Monday, July 16, 2007

The homeless couple (part 1)

Note: I know that homelessness—like all ills of our society— is not a popular topic. But in my time here in Brazil, I saw something quite unusual that puts an interesting flavor on homelessness and what it means. I have broken this post into two parts; the first (this post) talks about homelessness in general, and the second will focus on the scene that motivated this post. ***

There are homeless people everywhere, except in the poorest places of the world that amidst their poverty have learned to depend on each other to form a unit--each person working so that all may have a place to stay or food to eat. A family in such places takes on a deeper meaning than just a bunch of people united by blood.

In an ideal world, there would be no poverty, no illness, none of the plagues of society. Our world, however, is not ideal, which does not mean that we can bury the idealists in us. In fact, idealists are needed most in an imperfect world such as ours; it is the act of striving for a perfect state, condition, you name it that makes us human—a quality given to us by God himself. We may not be able to eliminate every last bit of poverty, but we certainly can reduce its prevalence. And who knows, maybe the “we can’t; it’s impossible,” that seems written on the fabric of our society is just a hint of the limits of realism, and maybe we need to don a new garment of thinking.

It is heartbreaking to see homeless people around; they are hard to miss, yet so easily ignored. Many are covered in layers of dirty clothes and produce a stench that makes a passerby unwilling to breathe. As I pass by them, my mind cycles through a variety of emotions, none of them positive. Even my body is uneasy—I am walking too slowly, yet not slowly enough. In downtown Washington, DC where I live, for example, poverty and wealth live right next door to each other, with only a vaguely forgotten line to separate them. It is not unusual that right next to a five-star hotel is a person sleeping on the floor, in the cold of winter. What can you do about such a sight? I can’t pretend that I didn’t register the scene before me, yet I can’t offer him or her place in my apartment for all sorts of reasons. What do you do with such a scene? Maybe you leave some money, but they’re still outside, in the cold, homeless. I can’t help the guilt I feel that I have a home but they don’t, but more importantly that I can’t do much about it. Yes, there are homeless shelters, but they seem deficient or unsafe enough to cause some homeless people to prefer to sleep on the streets than stay in a shelter.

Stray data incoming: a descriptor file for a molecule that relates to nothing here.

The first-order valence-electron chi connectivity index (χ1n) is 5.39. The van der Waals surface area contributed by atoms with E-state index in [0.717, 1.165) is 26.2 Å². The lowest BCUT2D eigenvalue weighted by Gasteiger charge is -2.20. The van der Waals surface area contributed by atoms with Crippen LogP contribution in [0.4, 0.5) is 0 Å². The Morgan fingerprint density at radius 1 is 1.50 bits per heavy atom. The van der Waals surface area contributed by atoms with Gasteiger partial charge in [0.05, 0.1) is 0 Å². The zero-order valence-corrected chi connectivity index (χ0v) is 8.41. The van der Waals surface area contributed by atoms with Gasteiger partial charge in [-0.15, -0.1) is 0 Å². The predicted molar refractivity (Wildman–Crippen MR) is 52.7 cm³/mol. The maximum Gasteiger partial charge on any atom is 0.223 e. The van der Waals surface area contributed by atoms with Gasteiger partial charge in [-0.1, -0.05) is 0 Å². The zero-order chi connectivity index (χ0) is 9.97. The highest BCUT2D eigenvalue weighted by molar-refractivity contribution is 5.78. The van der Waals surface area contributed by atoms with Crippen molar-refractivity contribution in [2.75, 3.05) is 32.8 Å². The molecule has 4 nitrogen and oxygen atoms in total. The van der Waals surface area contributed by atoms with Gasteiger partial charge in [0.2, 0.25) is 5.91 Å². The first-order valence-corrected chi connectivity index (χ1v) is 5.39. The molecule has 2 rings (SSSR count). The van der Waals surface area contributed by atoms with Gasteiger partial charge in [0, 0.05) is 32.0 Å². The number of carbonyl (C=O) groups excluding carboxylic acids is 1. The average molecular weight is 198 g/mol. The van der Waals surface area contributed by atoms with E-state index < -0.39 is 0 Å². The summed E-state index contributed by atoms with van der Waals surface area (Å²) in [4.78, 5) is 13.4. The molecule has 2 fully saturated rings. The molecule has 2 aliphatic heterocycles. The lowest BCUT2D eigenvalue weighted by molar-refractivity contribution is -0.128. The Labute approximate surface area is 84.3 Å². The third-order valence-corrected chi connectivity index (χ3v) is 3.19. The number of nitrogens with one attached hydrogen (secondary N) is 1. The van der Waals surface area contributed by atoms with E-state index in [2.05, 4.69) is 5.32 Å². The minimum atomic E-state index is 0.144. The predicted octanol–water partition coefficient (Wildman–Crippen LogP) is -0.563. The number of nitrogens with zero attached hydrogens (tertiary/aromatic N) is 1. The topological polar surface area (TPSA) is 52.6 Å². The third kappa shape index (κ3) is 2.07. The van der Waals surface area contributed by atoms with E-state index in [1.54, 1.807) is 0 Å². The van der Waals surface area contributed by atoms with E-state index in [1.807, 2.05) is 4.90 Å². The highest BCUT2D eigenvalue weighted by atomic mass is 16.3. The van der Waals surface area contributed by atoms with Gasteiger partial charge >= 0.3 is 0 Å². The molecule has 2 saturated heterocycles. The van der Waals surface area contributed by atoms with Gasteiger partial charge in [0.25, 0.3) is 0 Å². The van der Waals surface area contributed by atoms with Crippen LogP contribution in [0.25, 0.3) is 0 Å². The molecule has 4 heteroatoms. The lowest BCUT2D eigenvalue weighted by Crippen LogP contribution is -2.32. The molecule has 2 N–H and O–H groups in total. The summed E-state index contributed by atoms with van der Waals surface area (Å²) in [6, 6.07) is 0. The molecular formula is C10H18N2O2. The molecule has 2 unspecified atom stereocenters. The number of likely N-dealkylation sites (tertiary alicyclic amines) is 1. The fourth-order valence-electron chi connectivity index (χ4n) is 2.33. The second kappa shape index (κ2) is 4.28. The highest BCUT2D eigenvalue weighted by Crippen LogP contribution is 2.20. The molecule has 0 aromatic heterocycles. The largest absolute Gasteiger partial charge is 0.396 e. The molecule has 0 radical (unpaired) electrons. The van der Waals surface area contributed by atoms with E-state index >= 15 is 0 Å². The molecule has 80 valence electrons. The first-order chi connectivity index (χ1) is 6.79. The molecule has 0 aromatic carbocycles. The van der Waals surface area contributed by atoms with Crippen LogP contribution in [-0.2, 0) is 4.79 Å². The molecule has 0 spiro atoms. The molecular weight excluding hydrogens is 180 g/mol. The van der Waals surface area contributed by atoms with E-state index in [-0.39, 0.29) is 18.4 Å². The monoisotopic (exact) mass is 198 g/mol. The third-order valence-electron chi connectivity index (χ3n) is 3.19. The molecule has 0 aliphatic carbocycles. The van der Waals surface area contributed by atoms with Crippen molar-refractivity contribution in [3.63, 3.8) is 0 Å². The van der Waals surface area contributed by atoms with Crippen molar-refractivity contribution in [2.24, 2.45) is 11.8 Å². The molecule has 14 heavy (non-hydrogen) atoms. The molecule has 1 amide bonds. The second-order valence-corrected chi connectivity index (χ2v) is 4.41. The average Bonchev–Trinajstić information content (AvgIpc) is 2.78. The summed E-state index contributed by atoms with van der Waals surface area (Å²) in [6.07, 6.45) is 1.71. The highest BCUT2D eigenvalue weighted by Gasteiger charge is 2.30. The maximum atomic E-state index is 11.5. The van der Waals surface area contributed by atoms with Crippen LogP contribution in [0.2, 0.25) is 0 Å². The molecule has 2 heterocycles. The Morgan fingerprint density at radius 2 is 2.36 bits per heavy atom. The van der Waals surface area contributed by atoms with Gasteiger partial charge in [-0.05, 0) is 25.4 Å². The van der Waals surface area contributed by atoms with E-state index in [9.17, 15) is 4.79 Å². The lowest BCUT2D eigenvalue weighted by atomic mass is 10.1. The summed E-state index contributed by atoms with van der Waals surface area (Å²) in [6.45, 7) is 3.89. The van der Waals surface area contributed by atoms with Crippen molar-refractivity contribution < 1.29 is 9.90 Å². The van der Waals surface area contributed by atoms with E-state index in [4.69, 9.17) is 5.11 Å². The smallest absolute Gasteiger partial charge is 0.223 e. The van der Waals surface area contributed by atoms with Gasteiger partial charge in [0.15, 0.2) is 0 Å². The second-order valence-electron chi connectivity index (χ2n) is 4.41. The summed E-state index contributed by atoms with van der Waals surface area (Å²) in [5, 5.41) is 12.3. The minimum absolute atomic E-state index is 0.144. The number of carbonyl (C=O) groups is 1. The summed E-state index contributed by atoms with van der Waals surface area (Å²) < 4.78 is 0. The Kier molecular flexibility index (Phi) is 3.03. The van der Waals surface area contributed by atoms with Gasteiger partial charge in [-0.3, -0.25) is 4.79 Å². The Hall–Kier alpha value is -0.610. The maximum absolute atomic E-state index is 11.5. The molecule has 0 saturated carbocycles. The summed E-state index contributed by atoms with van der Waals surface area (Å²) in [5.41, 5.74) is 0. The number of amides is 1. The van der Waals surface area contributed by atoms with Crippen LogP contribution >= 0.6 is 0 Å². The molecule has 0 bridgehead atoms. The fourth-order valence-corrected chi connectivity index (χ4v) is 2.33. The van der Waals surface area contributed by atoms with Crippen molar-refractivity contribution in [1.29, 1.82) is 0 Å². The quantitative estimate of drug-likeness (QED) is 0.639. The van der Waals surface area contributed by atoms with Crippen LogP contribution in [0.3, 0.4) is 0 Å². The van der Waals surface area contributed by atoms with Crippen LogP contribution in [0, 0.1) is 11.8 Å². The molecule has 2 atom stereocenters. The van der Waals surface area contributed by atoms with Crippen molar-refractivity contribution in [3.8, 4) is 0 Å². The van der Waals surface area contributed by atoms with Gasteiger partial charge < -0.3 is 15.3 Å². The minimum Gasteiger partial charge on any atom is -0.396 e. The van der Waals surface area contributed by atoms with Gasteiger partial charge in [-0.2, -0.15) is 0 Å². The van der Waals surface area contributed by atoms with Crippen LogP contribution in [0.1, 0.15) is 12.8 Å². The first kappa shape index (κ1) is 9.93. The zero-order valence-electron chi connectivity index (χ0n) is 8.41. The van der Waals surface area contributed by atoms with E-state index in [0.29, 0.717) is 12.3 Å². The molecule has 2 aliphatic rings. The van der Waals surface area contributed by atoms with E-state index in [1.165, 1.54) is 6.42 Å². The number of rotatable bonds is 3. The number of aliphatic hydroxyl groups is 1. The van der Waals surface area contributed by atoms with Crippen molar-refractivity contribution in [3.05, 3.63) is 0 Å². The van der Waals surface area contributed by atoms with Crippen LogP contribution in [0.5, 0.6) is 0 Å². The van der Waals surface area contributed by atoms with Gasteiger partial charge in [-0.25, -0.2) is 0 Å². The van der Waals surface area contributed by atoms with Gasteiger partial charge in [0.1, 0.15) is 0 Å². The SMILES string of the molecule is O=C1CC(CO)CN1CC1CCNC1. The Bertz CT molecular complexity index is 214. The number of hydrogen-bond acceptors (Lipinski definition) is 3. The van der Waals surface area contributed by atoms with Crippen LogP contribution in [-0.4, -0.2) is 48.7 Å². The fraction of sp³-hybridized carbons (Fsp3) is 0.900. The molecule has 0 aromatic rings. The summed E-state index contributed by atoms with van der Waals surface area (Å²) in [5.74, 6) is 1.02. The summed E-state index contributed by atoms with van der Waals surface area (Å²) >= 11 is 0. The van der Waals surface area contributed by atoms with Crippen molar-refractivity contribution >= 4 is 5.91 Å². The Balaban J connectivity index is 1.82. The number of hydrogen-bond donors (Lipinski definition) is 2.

How does a person become homeless in America—-the land of abundance, the land of dreams and opportunities? Where is his or her family or friends? How did he or she get to this point in life? What did they do wrong? Does laziness and lack of self-motivation explain it? What happened in the lives of these individuals and how can we alter it or prevent it in others?

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